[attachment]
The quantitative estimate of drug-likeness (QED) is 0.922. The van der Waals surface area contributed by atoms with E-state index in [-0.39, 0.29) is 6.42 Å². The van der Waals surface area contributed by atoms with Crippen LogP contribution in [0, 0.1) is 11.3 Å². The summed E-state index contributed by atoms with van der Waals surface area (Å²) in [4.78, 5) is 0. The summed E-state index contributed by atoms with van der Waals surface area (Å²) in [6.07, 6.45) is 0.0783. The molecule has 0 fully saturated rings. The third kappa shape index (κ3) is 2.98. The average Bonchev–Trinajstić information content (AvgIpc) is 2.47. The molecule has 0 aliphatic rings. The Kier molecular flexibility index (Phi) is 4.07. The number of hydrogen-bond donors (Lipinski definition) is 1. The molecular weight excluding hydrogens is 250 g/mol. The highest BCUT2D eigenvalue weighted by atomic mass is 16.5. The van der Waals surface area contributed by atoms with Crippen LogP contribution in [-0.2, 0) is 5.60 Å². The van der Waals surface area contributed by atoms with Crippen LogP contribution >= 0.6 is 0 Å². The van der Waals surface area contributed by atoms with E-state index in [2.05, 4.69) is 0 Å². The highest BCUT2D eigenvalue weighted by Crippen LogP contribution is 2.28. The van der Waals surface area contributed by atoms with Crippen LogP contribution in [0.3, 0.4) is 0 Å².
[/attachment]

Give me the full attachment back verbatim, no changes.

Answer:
The quantitative estimate of drug-likeness (QED) is 0.922. The van der Waals surface area contributed by atoms with E-state index in [-0.39, 0.29) is 6.42 Å². The van der Waals surface area contributed by atoms with Crippen LogP contribution in [0, 0.1) is 11.3 Å². The summed E-state index contributed by atoms with van der Waals surface area (Å²) in [4.78, 5) is 0. The summed E-state index contributed by atoms with van der Waals surface area (Å²) in [6.07, 6.45) is 0.0783. The molecule has 0 fully saturated rings. The third kappa shape index (κ3) is 2.98. The average Bonchev–Trinajstić information content (AvgIpc) is 2.47. The molecule has 0 aliphatic rings. The Kier molecular flexibility index (Phi) is 4.07. The number of hydrogen-bond donors (Lipinski definition) is 1. The molecular weight excluding hydrogens is 250 g/mol. The highest BCUT2D eigenvalue weighted by atomic mass is 16.5. The van der Waals surface area contributed by atoms with Crippen LogP contribution in [-0.2, 0) is 5.60 Å². The van der Waals surface area contributed by atoms with Crippen LogP contribution >= 0.6 is 0 Å². The van der Waals surface area contributed by atoms with E-state index in [2.05, 4.69) is 0 Å². The highest BCUT2D eigenvalue weighted by Crippen LogP contribution is 2.28. The van der Waals surface area contributed by atoms with Crippen LogP contribution in [0.3, 0.4) is 0 Å².